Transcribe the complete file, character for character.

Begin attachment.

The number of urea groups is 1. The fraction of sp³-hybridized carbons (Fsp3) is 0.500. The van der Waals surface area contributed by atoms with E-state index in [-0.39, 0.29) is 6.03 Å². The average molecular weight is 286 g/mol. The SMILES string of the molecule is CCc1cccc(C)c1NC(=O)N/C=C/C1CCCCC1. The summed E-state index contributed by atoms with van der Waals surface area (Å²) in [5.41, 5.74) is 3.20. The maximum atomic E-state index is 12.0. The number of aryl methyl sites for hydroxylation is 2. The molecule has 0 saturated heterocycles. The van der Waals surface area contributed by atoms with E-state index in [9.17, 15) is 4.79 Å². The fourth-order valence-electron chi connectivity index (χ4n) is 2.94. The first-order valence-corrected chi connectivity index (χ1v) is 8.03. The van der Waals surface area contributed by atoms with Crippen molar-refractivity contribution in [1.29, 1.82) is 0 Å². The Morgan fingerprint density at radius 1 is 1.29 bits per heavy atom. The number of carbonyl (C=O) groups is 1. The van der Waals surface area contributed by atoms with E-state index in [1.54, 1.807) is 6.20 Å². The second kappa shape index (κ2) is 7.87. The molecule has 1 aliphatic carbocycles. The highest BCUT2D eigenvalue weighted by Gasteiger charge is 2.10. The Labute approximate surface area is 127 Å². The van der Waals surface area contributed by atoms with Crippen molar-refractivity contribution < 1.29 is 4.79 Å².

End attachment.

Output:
The number of urea groups is 1. The fraction of sp³-hybridized carbons (Fsp3) is 0.500. The van der Waals surface area contributed by atoms with E-state index in [-0.39, 0.29) is 6.03 Å². The average molecular weight is 286 g/mol. The SMILES string of the molecule is CCc1cccc(C)c1NC(=O)N/C=C/C1CCCCC1. The summed E-state index contributed by atoms with van der Waals surface area (Å²) in [5.41, 5.74) is 3.20. The maximum atomic E-state index is 12.0. The number of aryl methyl sites for hydroxylation is 2. The molecule has 0 saturated heterocycles. The van der Waals surface area contributed by atoms with E-state index in [9.17, 15) is 4.79 Å². The fourth-order valence-electron chi connectivity index (χ4n) is 2.94. The first-order valence-corrected chi connectivity index (χ1v) is 8.03. The van der Waals surface area contributed by atoms with Crippen molar-refractivity contribution in [1.29, 1.82) is 0 Å². The Morgan fingerprint density at radius 1 is 1.29 bits per heavy atom. The number of carbonyl (C=O) groups is 1. The van der Waals surface area contributed by atoms with E-state index in [1.54, 1.807) is 6.20 Å². The second kappa shape index (κ2) is 7.87. The molecule has 1 aliphatic carbocycles. The highest BCUT2D eigenvalue weighted by Gasteiger charge is 2.10. The Labute approximate surface area is 127 Å². The van der Waals surface area contributed by atoms with Crippen molar-refractivity contribution < 1.29 is 4.79 Å².